I’m discussing airline inventory this week, including fare class availability, fares themselves, and fare construction. A lot of talk about fares for a product some people don’t think is priced very fairly at all. Now I know a lot of you are probably interested in award space, but this is purely a discussion of revenue travel right now. A lot of the same principles apply, so it it might be worth paying attention anyway.
When I introduced some of you to the concept of airline inventory, you learned why these companies have so many different inventory buckets even when everyone is sitting in the same cabin. You also learned how this concept can explain why the fare you’ve been watching suddenly doubled overnight.
The complement to the fare class is the fare itself, represented by a fare basis code of letters and numbers that identifies each unique fare. Just as an airline distributes all the seats for a particular flight into individual fare buckets well in advance of departure, it does something similar with the actual fares its customers will end up paying.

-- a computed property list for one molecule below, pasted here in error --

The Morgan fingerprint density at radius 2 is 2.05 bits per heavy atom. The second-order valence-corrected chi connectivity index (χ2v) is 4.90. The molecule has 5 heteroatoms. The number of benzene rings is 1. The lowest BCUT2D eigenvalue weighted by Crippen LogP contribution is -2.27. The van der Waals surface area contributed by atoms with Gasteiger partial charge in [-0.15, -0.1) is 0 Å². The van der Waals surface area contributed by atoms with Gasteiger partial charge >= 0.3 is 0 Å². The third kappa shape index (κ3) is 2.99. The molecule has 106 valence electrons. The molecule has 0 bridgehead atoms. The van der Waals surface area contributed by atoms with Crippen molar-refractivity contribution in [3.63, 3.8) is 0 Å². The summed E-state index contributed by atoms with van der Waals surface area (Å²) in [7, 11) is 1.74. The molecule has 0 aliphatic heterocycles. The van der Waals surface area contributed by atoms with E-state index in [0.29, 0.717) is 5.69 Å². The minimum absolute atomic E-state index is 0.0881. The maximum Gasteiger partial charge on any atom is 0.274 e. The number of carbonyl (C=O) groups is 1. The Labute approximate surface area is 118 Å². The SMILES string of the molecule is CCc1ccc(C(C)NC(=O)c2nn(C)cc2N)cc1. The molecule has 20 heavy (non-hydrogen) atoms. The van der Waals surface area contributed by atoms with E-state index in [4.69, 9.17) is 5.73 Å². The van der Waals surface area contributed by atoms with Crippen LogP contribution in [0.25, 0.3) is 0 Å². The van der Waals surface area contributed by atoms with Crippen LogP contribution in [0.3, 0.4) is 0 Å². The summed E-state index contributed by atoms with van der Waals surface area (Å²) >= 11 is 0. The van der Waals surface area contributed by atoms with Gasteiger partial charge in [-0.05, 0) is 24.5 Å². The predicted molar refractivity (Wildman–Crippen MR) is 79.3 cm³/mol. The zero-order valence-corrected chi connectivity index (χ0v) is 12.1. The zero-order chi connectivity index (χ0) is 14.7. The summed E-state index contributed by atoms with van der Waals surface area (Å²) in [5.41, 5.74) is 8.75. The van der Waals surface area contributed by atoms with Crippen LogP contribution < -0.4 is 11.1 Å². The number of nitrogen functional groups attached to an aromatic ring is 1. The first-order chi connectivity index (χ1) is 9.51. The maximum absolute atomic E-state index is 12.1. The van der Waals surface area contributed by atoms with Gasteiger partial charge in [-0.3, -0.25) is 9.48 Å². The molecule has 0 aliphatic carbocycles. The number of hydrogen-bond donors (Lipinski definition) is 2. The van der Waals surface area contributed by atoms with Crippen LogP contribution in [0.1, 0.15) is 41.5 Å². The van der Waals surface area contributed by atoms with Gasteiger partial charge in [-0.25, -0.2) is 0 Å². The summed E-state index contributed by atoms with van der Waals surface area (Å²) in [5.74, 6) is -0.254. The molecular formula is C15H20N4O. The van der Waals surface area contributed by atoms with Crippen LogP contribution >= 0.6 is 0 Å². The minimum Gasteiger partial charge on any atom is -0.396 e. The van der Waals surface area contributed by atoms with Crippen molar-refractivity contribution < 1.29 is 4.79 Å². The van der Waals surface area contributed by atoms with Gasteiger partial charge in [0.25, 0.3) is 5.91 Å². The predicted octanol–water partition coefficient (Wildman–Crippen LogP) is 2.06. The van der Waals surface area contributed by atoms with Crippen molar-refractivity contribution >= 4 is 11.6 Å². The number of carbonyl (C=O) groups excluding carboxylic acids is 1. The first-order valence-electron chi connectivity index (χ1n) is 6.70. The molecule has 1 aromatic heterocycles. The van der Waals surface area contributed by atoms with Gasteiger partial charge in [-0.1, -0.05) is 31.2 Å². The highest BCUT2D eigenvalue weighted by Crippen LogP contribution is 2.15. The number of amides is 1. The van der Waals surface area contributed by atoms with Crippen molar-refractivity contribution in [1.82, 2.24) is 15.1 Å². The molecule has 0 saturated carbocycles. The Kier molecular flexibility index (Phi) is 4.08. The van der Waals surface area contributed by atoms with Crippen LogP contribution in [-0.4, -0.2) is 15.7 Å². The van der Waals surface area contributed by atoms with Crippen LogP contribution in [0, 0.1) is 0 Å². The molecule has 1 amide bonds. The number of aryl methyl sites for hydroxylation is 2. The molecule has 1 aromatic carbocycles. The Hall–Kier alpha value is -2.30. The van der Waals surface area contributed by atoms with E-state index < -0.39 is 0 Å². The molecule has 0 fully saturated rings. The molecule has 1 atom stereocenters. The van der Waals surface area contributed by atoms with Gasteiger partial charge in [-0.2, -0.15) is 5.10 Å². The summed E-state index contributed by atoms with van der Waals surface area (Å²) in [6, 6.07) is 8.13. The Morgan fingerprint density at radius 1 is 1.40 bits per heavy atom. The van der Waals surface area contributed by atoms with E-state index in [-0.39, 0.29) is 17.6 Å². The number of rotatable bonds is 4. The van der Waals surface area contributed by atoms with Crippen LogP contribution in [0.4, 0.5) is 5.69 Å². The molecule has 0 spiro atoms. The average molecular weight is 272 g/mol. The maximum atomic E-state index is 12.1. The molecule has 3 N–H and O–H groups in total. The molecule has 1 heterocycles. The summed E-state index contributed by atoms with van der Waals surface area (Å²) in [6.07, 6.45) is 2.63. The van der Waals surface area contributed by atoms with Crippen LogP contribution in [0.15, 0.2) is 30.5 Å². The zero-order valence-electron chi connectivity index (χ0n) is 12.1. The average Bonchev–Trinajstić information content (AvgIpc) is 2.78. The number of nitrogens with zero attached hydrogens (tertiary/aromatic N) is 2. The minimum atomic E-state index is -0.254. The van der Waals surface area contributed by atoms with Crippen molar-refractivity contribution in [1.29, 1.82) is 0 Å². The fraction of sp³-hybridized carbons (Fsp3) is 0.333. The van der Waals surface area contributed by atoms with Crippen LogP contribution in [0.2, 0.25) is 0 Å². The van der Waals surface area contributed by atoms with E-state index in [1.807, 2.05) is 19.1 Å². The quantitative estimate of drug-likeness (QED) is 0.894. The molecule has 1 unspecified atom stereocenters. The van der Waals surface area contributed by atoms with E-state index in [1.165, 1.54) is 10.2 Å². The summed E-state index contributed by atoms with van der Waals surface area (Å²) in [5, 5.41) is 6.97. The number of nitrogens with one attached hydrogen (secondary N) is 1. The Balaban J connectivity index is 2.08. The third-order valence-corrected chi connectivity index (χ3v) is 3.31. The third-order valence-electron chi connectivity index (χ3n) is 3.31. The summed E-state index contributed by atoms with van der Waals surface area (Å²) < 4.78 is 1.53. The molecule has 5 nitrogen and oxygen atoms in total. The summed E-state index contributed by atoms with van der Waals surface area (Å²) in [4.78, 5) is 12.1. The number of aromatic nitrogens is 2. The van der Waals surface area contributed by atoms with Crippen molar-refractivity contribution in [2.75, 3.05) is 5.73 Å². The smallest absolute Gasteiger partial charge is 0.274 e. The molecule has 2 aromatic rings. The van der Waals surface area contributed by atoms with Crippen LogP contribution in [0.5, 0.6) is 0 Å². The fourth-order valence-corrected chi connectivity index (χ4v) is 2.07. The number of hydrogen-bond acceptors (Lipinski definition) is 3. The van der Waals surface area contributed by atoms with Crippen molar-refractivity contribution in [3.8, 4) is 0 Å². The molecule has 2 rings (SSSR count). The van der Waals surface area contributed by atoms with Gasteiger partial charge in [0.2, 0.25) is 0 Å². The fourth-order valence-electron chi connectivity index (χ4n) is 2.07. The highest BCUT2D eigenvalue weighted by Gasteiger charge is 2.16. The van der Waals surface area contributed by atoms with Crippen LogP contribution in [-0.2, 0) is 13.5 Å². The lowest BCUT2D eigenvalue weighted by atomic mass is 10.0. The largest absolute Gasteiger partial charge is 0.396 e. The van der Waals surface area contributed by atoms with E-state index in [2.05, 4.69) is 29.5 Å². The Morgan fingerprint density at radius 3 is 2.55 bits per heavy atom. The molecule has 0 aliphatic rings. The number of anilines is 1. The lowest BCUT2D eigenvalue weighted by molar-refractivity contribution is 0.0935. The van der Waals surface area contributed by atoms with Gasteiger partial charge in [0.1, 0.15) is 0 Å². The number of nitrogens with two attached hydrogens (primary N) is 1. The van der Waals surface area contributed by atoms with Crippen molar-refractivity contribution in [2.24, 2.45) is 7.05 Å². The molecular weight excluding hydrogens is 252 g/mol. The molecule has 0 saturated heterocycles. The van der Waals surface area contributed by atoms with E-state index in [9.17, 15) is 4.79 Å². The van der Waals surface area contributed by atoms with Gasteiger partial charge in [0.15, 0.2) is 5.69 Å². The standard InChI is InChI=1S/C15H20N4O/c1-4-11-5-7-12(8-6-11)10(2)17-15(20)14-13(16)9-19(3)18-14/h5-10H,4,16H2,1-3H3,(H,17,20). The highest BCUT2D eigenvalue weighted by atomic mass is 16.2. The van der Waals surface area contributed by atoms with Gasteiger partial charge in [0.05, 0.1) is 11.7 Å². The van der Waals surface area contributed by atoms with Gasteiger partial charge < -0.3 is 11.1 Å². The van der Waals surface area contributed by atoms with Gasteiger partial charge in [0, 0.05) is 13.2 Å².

However, the separation between published fares and dynamic fare availability provides the airline with considerable flexibility when responding to supply and demand. Fares can be pulled and new ones published much more easily than changing the price of individual seats on each plane, and availability is largely determined by how many customers are buying and selling with inventory management getting involved only if it determines that the plane runs a serious risk of being under or oversold more than originally projected.
(Just in case any of you are confused by the letters I use below, I’m relying on my own experience with United. For the most part, this particular detail doesn’t matter.)
The Self-Run Airline
When most people are taught about supply and demand in their college economics courses, it’s in the context of a single item. If lots of people want that item, the price is raised. If not, the price is lowered. But this view is simplistic and impractical for a global airline. Even a small airline would have trouble monitoring every single flight to adjust prices in response to demand. And what happens if no one buys a seat for a few days? Should the airline cut the price? Then perhaps 20 people will buy tickets all at once before the price can be raised again.